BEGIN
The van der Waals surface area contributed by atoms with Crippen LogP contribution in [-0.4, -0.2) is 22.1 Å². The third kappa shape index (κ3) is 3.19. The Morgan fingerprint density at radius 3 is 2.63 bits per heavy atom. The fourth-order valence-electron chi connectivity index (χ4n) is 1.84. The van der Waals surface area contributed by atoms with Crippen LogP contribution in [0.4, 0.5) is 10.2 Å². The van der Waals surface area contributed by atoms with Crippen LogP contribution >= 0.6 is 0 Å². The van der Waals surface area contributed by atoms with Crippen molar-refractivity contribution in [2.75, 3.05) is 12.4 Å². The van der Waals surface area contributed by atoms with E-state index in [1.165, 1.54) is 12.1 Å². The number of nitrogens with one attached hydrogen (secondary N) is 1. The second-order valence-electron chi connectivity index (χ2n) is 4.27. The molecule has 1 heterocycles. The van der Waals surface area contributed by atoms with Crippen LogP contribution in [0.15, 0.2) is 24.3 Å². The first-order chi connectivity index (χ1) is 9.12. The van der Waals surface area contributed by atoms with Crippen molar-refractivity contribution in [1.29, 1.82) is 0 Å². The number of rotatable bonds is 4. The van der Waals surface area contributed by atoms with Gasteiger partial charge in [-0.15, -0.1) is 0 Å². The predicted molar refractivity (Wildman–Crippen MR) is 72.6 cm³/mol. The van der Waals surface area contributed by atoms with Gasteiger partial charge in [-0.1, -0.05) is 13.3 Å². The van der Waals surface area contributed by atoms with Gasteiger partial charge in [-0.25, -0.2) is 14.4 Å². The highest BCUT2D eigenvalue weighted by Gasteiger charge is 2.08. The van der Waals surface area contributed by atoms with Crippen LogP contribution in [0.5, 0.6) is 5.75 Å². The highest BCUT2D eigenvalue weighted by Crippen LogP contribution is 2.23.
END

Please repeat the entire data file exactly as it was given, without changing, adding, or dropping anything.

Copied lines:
The van der Waals surface area contributed by atoms with Crippen LogP contribution in [-0.4, -0.2) is 22.1 Å². The third kappa shape index (κ3) is 3.19. The Morgan fingerprint density at radius 3 is 2.63 bits per heavy atom. The fourth-order valence-electron chi connectivity index (χ4n) is 1.84. The van der Waals surface area contributed by atoms with Crippen LogP contribution in [0.4, 0.5) is 10.2 Å². The van der Waals surface area contributed by atoms with Crippen LogP contribution >= 0.6 is 0 Å². The van der Waals surface area contributed by atoms with Crippen molar-refractivity contribution in [2.75, 3.05) is 12.4 Å². The van der Waals surface area contributed by atoms with E-state index in [1.165, 1.54) is 12.1 Å². The number of nitrogens with one attached hydrogen (secondary N) is 1. The second-order valence-electron chi connectivity index (χ2n) is 4.27. The molecule has 1 heterocycles. The van der Waals surface area contributed by atoms with Crippen LogP contribution in [0.15, 0.2) is 24.3 Å². The first-order chi connectivity index (χ1) is 9.12. The van der Waals surface area contributed by atoms with Crippen molar-refractivity contribution in [1.29, 1.82) is 0 Å². The number of rotatable bonds is 4. The van der Waals surface area contributed by atoms with Gasteiger partial charge in [-0.15, -0.1) is 0 Å². The predicted molar refractivity (Wildman–Crippen MR) is 72.6 cm³/mol. The van der Waals surface area contributed by atoms with Gasteiger partial charge in [-0.1, -0.05) is 13.3 Å². The van der Waals surface area contributed by atoms with Gasteiger partial charge in [-0.25, -0.2) is 14.4 Å². The highest BCUT2D eigenvalue weighted by Gasteiger charge is 2.08. The van der Waals surface area contributed by atoms with Crippen LogP contribution in [0.5, 0.6) is 5.75 Å². The highest BCUT2D eigenvalue weighted by Crippen LogP contribution is 2.23.